Following the 2021 season, questions lingered about what the 2022 iteration of Maryland men’s lacrosse would look like. The team that had just finished one goal shy of running the table said goodbye to stars in All-American defenseman Nick Grill and Tewaaraton Award winner and all-time Maryland great Jared Bernhardt.
As a collective, the Terps agreed that second place wasn’t good enough. The seniors were determined to avenge their national championship loss and run it back for one last journey together. Eight players used their extra year of eligibility — given to college athletes because of the 2020 season’s cancellation due to COVID-19 — in pursuit of nothing short of a national title.
With a large swath of players returning, Maryland head coach John Tillman saw an opportunity to bolster his already-talented roster by taking advantage of the many transfers available in the offseason.
Villanova standouts Keegan Khan and Owen Prybylski both chose to finish their collegiate careers in College Park, and attackman Owen Murphy made the short trip down I-95, transferring from Johns Hopkins. Additionally, midfielder Jonathan Donville came to Maryland from Cornell, a decision that Tillman claims Donville made for academic reasons.
Khan and Donville were All-Big Ten selections, while Murphy and Prybylski both played important roles down the stretch. Murphy finished third on the team in goals and Prybylski was a dependable long-stick midfielder, also playing some close defense and even scoring his first and only goal in the national championship game.
“They’re just awesome guys and they’re so humble,” Tillman said. “It’s hard to get guys to blend in so quickly and those guys made it look seamless... I’m excited to maintain those relationships with them for a long, long time.”
In addition to surefire players that already had a track record of success, the Terps also benefited from the emergence of some players previously in smaller roles into stars. With Grill’s departure, Tillman chose to trust sophomore Ajax Zappitello as his third close defenseman beside senior Brett Makar and graduate Matt Rahill. Zappitello quickly blossomed into one of the best players at his position in the country, earning Third Team All-American and NCAA All-Tournament Team honors.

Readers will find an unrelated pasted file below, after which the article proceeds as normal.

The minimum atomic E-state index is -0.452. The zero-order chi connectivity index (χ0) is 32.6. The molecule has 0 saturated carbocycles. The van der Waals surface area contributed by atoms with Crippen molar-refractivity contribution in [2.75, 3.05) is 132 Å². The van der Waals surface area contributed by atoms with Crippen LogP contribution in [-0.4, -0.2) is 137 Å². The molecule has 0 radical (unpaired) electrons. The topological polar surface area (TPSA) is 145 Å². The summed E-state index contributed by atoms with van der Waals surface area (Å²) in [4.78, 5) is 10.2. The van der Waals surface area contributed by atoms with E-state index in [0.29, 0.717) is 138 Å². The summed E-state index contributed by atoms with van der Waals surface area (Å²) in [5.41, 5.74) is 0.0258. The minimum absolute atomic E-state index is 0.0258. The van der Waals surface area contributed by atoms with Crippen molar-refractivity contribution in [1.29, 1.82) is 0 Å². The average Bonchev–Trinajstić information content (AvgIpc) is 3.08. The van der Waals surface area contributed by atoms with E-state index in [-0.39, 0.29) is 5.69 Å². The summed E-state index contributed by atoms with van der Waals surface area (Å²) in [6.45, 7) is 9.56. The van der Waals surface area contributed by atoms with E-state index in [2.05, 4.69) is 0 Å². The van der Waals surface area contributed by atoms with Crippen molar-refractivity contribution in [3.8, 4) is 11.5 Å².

Also, junior Luke Wierman stepped into a new role as Maryland’s top faceoff option and put together nothing short of the best season a Terp has ever had at the faceoff “X.” Wierman won a school-record 298 faceoffs with a .661 faceoff winning percentage, the second-best in the entire nation. Opponents quickly began to realize that when Wierman got rolling, Maryland was simply unbeatable.
“Wierman is the best faceoff guy I’ve ever seen out of Maryland,” Vermont head coach and former Terp Chris Feifs said after his team lost to Maryland in the first round of the NCAA tournament. “He’s an athlete, not just a faceoff guy. He can score, he can play defense, he can scrap for loose balls, he really sets the bar for that position.”
After Bernhardt’s graduation, the coveted No. 1 jersey that has traditionally been given to Maryland’s best offensive player belonged to fifth-year attacker Logan Wisnauskas, who showed his worthiness of the honor, and then some. Wisnauskas had 103 points in 2022 (61 goals, 42 assists), the most ever by a Terp. He also broke Bernhardt’s career points and goals records, putting him squarely in the conversation as the best player to ever don a Maryland uniform. He is the odds-on favorite to win the Tewaaraton Award.
“I think [with] the No. 1 [jersey], there’s so much more than just the points. It’s the person that wears No. 1,” Tillman said. “I want [Logan] to know how much he’s meant to us, how much he means to me and how much I enjoy just being around [him].”